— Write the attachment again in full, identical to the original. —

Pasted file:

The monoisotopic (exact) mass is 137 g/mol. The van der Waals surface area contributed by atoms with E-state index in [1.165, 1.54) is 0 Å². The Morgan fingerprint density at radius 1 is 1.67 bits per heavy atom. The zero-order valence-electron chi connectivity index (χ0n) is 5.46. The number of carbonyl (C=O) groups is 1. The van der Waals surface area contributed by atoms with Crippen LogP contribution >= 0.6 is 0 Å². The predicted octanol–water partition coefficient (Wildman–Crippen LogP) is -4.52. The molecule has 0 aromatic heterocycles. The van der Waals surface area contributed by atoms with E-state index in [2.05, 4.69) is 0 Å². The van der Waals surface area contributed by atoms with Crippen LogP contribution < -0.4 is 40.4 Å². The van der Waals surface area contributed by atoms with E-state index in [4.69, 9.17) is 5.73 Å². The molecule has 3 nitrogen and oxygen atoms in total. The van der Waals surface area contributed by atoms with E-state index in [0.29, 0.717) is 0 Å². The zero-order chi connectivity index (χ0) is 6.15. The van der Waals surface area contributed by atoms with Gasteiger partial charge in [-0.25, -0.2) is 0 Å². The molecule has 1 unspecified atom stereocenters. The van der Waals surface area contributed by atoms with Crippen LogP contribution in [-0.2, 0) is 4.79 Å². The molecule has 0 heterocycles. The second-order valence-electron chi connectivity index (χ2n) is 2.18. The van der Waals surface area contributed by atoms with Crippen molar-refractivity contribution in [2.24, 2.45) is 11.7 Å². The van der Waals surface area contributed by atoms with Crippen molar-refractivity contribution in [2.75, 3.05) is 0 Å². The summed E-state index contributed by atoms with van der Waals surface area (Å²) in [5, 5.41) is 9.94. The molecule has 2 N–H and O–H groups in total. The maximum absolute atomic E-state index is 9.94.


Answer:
The monoisotopic (exact) mass is 137 g/mol. The van der Waals surface area contributed by atoms with E-state index in [1.165, 1.54) is 0 Å². The Morgan fingerprint density at radius 1 is 1.67 bits per heavy atom. The zero-order valence-electron chi connectivity index (χ0n) is 5.46. The number of carbonyl (C=O) groups is 1. The van der Waals surface area contributed by atoms with Crippen LogP contribution >= 0.6 is 0 Å². The predicted octanol–water partition coefficient (Wildman–Crippen LogP) is -4.52. The molecule has 0 aromatic heterocycles. The van der Waals surface area contributed by atoms with E-state index in [2.05, 4.69) is 0 Å². The van der Waals surface area contributed by atoms with Crippen LogP contribution < -0.4 is 40.4 Å². The van der Waals surface area contributed by atoms with E-state index in [4.69, 9.17) is 5.73 Å². The molecule has 3 nitrogen and oxygen atoms in total. The van der Waals surface area contributed by atoms with E-state index in [0.29, 0.717) is 0 Å². The zero-order chi connectivity index (χ0) is 6.15. The van der Waals surface area contributed by atoms with Gasteiger partial charge in [-0.25, -0.2) is 0 Å². The molecule has 1 unspecified atom stereocenters. The van der Waals surface area contributed by atoms with Crippen LogP contribution in [-0.2, 0) is 4.79 Å². The molecule has 0 heterocycles. The second-order valence-electron chi connectivity index (χ2n) is 2.18. The van der Waals surface area contributed by atoms with Crippen molar-refractivity contribution in [2.24, 2.45) is 11.7 Å². The van der Waals surface area contributed by atoms with Crippen molar-refractivity contribution in [2.75, 3.05) is 0 Å². The summed E-state index contributed by atoms with van der Waals surface area (Å²) in [5, 5.41) is 9.94. The molecule has 2 N–H and O–H groups in total. The maximum absolute atomic E-state index is 9.94.